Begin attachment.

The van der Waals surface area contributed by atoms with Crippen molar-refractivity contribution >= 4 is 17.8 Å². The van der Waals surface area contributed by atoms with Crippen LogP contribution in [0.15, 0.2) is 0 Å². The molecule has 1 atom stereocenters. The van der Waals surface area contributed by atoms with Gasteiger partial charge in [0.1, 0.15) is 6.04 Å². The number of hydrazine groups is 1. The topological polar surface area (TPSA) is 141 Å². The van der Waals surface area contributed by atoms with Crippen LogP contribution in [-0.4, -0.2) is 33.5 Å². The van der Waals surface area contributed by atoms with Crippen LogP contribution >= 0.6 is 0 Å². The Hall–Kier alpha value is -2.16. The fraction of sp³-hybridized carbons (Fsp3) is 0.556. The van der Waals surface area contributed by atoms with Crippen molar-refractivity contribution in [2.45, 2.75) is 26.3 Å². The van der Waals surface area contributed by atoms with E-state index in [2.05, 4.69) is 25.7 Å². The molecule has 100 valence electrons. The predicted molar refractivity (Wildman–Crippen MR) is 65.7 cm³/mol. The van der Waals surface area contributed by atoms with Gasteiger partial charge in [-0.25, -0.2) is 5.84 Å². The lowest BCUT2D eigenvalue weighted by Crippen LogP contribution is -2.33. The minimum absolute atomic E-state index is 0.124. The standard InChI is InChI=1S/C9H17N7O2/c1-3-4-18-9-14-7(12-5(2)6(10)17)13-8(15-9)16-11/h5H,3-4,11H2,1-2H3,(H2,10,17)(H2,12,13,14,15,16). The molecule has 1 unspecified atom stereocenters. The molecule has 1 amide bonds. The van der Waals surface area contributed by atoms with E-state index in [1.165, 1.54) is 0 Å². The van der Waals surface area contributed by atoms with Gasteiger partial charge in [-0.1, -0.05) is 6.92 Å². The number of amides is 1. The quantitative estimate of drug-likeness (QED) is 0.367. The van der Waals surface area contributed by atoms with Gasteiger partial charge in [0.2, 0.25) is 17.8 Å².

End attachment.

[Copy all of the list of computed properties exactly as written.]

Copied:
The van der Waals surface area contributed by atoms with Crippen molar-refractivity contribution >= 4 is 17.8 Å². The van der Waals surface area contributed by atoms with Crippen LogP contribution in [0.15, 0.2) is 0 Å². The molecule has 1 atom stereocenters. The van der Waals surface area contributed by atoms with Gasteiger partial charge in [0.1, 0.15) is 6.04 Å². The number of hydrazine groups is 1. The topological polar surface area (TPSA) is 141 Å². The van der Waals surface area contributed by atoms with Crippen LogP contribution in [-0.4, -0.2) is 33.5 Å². The van der Waals surface area contributed by atoms with Crippen LogP contribution >= 0.6 is 0 Å². The Hall–Kier alpha value is -2.16. The fraction of sp³-hybridized carbons (Fsp3) is 0.556. The van der Waals surface area contributed by atoms with Crippen molar-refractivity contribution in [2.45, 2.75) is 26.3 Å². The van der Waals surface area contributed by atoms with E-state index in [2.05, 4.69) is 25.7 Å². The molecule has 100 valence electrons. The predicted molar refractivity (Wildman–Crippen MR) is 65.7 cm³/mol. The van der Waals surface area contributed by atoms with Gasteiger partial charge in [-0.25, -0.2) is 5.84 Å². The lowest BCUT2D eigenvalue weighted by Crippen LogP contribution is -2.33. The minimum absolute atomic E-state index is 0.124. The standard InChI is InChI=1S/C9H17N7O2/c1-3-4-18-9-14-7(12-5(2)6(10)17)13-8(15-9)16-11/h5H,3-4,11H2,1-2H3,(H2,10,17)(H2,12,13,14,15,16). The molecule has 1 unspecified atom stereocenters. The molecule has 1 amide bonds. The van der Waals surface area contributed by atoms with E-state index in [1.165, 1.54) is 0 Å². The van der Waals surface area contributed by atoms with Gasteiger partial charge in [-0.1, -0.05) is 6.92 Å². The number of amides is 1. The quantitative estimate of drug-likeness (QED) is 0.367. The van der Waals surface area contributed by atoms with Gasteiger partial charge in [0.2, 0.25) is 17.8 Å².